|dc.description.abstract||In today’s shipbuilding industry there are no contracted obligations or tradition for collectively manage risks jointly between a shipowner and a shipyard throughout the shipbuilding project’s entirety. This thesis aims to discover and understand the active risk management motivation from each side, and identify possible benefits with implementing Joint Risk Management (JRM) in shipbuilding. The on-land construction industry has in the latter years experienced success with the use of a new project approach, named Integrated Delivery Project (IPD). Such an approach opens up opportunities for both parties which traditional project approach prevents. The research methodology used to achieve the thesis aim is a qualitative research strategy. Through semi-structured interviews, empirical data were collected from high-ranked practitioners primarily within the maritime domain at shipowners and shipyards, but also on-land construction industry with experience of IPD implementation.
Findings suggest that risk management is conducted to a various degree within the shipbuilding industry, and may be due to different risk attitudes amongst the companies. There is identified a change in actions and perception of risks when the project in hand is conversions of already built vessels in comparison with newbuildings. Further, multiple potential benefits of implementing JRM in shipbuilding projects are found, but which will require a change of today’s pre-defined roles, project climate, and new contractual conditions.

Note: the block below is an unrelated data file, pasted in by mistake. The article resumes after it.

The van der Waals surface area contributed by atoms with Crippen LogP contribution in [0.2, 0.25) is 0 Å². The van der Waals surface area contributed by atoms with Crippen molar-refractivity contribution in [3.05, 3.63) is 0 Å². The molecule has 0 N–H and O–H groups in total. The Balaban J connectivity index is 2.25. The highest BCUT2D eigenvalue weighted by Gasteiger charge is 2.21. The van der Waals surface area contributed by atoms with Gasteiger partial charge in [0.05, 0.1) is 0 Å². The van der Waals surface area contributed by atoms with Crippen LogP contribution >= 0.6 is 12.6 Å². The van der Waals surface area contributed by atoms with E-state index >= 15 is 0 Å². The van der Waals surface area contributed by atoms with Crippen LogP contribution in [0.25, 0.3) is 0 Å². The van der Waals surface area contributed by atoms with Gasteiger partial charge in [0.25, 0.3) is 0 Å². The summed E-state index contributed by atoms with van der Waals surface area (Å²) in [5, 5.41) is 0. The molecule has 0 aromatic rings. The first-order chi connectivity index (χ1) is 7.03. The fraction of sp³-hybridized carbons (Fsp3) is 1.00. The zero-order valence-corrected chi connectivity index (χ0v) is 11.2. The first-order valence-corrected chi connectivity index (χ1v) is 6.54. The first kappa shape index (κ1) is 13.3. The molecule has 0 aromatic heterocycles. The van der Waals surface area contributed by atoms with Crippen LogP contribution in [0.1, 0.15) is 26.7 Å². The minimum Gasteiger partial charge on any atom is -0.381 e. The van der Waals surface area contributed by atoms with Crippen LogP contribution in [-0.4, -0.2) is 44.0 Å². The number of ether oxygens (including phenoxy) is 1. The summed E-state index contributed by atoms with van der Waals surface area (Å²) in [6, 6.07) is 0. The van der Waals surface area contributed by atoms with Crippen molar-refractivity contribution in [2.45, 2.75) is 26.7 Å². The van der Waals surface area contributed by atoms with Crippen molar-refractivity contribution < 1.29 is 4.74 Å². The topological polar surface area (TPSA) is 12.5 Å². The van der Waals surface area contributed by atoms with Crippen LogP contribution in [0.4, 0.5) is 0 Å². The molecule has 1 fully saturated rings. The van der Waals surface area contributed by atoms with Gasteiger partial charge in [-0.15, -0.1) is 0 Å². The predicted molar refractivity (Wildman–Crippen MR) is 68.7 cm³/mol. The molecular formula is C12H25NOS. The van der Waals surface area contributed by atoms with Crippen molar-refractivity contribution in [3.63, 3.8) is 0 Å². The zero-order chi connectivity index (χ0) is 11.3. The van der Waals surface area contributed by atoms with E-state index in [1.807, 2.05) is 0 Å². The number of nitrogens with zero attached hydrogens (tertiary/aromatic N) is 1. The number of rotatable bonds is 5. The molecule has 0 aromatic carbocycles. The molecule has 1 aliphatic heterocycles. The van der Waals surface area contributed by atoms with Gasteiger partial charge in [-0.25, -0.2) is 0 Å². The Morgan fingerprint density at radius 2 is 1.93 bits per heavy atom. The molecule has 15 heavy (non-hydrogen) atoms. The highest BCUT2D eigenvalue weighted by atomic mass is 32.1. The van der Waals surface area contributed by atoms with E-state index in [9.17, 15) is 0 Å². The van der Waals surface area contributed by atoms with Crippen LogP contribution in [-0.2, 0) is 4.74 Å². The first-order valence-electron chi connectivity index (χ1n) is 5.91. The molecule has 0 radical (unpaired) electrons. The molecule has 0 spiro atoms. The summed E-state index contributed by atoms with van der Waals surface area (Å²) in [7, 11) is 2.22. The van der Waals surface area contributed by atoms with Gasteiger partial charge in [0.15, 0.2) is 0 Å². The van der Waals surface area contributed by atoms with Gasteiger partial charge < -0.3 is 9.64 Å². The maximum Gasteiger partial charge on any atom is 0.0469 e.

The study has both practical and theoretical implications in addition to suggestions for further research within contractual matters and mechanisms of tactical approaches between the two parties.||nb_NO